When it comes to building and sustaining an organizational culture, symbols matter a great deal. Given the importance we attach to diversity and inclusion at Mason, it is essential that we critically examine how well the symbols on our campuses align with the culture we aspire to have.
People who know Mason will immediately describe us as a diverse community where people of all backgrounds can grow and thrive. We have been listed by U.S. News & World Report as one of the most diverse universities in the nation and the most diverse in Virginia. And we are proud of the exceptional graduation rates of our minority students and the minimal gaps in graduation rates among ethnic groups.
Precisely because we treasure our diversity as a strength of our educational model and because we aspire to be an example of an inclusive community, it is important that we intentionally reflect those values on our most visible symbols, beginning with the names on our buildings and public spaces.
That’s why last week’s dedication of the Katherine G. Johnson Hall was so important, and why the ceremony was so incredibly inspiring and moving. The fact that this year we are celebrating the 50th anniversary of the Apollo 11 lunar landing, makes it even more fitting that we dedicate our largest science and engineering building in our SciTech campus in honor of one of those until recently unsung heroes in the fascinating journey of U.S. space exploration.
You might know Johnson’s story from the 2016 Oscar nominated film “Hidden Figures.” And what a story it is. It recounts the life of a NASA mathematician, or “human computer,” who calculated the trajectories for U.S. space launches and return paths – including for Apollo 11 – and who was critical to the early successes in U.S. space exploration. It is also the story of a Black woman who had to overcome overt sexism and racism in a predominately white, male industry and who had the courage and tenacity to develop and utilize her intellectual talent to make a difference.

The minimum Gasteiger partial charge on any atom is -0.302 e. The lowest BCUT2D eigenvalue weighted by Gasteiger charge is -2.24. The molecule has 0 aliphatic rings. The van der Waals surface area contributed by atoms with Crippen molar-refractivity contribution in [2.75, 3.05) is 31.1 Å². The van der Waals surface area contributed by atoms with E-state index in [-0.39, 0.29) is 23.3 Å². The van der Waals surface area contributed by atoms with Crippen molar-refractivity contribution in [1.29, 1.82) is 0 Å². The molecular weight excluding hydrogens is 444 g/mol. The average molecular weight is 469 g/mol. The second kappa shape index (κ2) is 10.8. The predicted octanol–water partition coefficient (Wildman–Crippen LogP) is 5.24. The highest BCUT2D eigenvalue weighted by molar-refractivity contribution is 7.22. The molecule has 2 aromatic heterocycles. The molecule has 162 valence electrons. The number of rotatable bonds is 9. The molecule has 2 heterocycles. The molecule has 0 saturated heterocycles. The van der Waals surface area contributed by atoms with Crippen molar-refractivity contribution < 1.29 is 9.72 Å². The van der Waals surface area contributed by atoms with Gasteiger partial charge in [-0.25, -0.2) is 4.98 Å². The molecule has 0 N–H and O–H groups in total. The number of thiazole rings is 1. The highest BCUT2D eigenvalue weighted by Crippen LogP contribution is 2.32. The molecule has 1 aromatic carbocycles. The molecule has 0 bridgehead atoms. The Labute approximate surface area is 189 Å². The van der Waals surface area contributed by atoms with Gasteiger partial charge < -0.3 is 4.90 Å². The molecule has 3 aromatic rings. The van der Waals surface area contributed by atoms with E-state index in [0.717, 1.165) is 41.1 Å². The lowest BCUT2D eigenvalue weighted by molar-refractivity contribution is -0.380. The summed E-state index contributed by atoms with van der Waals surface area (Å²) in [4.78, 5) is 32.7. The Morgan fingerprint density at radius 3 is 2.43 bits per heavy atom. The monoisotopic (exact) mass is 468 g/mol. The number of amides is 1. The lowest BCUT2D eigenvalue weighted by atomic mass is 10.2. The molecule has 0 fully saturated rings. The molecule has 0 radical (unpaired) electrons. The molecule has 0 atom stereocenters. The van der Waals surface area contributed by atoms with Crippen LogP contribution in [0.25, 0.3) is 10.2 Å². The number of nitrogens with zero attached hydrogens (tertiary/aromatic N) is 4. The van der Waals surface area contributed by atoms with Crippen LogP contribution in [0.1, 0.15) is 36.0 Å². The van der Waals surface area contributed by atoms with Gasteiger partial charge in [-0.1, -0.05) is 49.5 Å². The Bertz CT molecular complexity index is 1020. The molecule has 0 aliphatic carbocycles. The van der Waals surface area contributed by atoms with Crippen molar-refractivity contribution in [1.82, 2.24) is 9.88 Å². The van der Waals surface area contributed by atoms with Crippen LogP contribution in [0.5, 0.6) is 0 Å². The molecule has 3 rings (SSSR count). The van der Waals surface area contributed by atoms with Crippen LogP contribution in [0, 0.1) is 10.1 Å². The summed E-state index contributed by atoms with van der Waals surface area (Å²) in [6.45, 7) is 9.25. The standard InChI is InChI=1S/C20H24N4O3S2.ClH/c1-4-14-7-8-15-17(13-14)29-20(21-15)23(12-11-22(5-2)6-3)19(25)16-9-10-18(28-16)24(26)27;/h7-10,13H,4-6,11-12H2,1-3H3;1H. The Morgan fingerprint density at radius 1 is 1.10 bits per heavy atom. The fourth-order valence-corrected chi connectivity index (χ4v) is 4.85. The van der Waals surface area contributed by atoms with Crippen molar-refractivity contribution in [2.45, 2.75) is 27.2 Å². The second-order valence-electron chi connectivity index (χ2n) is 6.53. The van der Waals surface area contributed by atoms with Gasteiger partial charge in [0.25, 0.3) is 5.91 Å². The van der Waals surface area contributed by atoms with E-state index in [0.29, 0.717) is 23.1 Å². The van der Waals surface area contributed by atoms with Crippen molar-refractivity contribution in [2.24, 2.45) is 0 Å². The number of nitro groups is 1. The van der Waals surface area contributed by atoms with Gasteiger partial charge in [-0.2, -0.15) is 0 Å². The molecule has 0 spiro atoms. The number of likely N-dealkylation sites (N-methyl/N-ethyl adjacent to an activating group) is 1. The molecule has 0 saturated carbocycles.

My hope is that Katherine G. Johnson Hall will inspire our students, especially women and people of color who are still woefully underrepresented in engineering and computer science, to pursue their dreams despite the social norms and obstacles they may experience. As Prof. Kevin Clark mentioned during the dedication, our hope is that this name won’t be just a landmark to help us navigate our campus, but a lodestar to help us navigate our lives.
At Mason we have much work to do. In 2008, 12.4 percent of Mason students pursuing a computer science bachelor’s degree, certificate, master’s or PhD were women. Only 3 percent were minority females, and less than 1 percent were women from under-represented minority groups like Black and Hispanic. Today, 19 percent of Mason students pursuing a computer science degree are women – up 7 percent from a decade ago. Ten percent are minority females – also up 7 percent – and 3.6 percent are from under-represented groups.
Better, but not great. In Fall 2018, there were zero women from under-represented minority groups pursuing a master’s degree or PhD in computer science at Mason. We must do better. And doing so will be the best tribute we can pay to the life work of pioneers like Katherine Johnson.